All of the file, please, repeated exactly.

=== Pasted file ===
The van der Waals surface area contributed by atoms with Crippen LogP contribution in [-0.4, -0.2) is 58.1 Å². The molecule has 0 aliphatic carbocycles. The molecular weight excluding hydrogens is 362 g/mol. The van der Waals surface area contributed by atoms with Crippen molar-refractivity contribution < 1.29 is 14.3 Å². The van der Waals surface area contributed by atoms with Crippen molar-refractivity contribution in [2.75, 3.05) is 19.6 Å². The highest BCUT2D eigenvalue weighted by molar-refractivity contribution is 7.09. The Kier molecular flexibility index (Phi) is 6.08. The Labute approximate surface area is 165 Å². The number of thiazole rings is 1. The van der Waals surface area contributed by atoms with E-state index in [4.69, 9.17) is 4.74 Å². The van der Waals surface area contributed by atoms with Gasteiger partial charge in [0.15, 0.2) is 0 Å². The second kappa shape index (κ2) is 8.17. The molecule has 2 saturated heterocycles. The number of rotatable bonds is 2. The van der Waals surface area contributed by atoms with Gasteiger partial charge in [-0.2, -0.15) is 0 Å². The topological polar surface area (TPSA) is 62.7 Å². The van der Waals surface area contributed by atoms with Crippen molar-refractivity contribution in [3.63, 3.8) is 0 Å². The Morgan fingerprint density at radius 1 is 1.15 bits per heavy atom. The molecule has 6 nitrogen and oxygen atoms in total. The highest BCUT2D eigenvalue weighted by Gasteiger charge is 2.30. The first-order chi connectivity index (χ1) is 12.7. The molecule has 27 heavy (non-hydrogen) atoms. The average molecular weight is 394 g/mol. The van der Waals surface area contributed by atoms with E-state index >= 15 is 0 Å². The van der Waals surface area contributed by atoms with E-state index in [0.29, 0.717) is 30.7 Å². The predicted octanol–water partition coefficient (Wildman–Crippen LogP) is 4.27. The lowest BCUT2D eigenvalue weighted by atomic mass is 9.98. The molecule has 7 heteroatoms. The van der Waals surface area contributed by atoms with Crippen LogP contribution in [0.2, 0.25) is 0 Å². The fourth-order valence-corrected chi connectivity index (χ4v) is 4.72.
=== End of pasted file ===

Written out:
The van der Waals surface area contributed by atoms with Crippen LogP contribution in [-0.4, -0.2) is 58.1 Å². The molecule has 0 aliphatic carbocycles. The molecular weight excluding hydrogens is 362 g/mol. The van der Waals surface area contributed by atoms with Crippen molar-refractivity contribution < 1.29 is 14.3 Å². The van der Waals surface area contributed by atoms with Crippen molar-refractivity contribution in [2.75, 3.05) is 19.6 Å². The highest BCUT2D eigenvalue weighted by molar-refractivity contribution is 7.09. The Kier molecular flexibility index (Phi) is 6.08. The Labute approximate surface area is 165 Å². The number of thiazole rings is 1. The van der Waals surface area contributed by atoms with E-state index in [4.69, 9.17) is 4.74 Å². The van der Waals surface area contributed by atoms with Gasteiger partial charge in [0.15, 0.2) is 0 Å². The second kappa shape index (κ2) is 8.17. The molecule has 2 saturated heterocycles. The number of rotatable bonds is 2. The van der Waals surface area contributed by atoms with Gasteiger partial charge in [-0.2, -0.15) is 0 Å². The topological polar surface area (TPSA) is 62.7 Å². The van der Waals surface area contributed by atoms with Crippen molar-refractivity contribution in [3.63, 3.8) is 0 Å². The Morgan fingerprint density at radius 1 is 1.15 bits per heavy atom. The molecule has 6 nitrogen and oxygen atoms in total. The highest BCUT2D eigenvalue weighted by Gasteiger charge is 2.30. The first-order chi connectivity index (χ1) is 12.7. The molecule has 27 heavy (non-hydrogen) atoms. The average molecular weight is 394 g/mol. The van der Waals surface area contributed by atoms with E-state index >= 15 is 0 Å². The van der Waals surface area contributed by atoms with E-state index in [0.29, 0.717) is 30.7 Å². The predicted octanol–water partition coefficient (Wildman–Crippen LogP) is 4.27. The lowest BCUT2D eigenvalue weighted by atomic mass is 9.98. The molecule has 7 heteroatoms. The van der Waals surface area contributed by atoms with Crippen LogP contribution in [0.2, 0.25) is 0 Å². The fourth-order valence-corrected chi connectivity index (χ4v) is 4.72.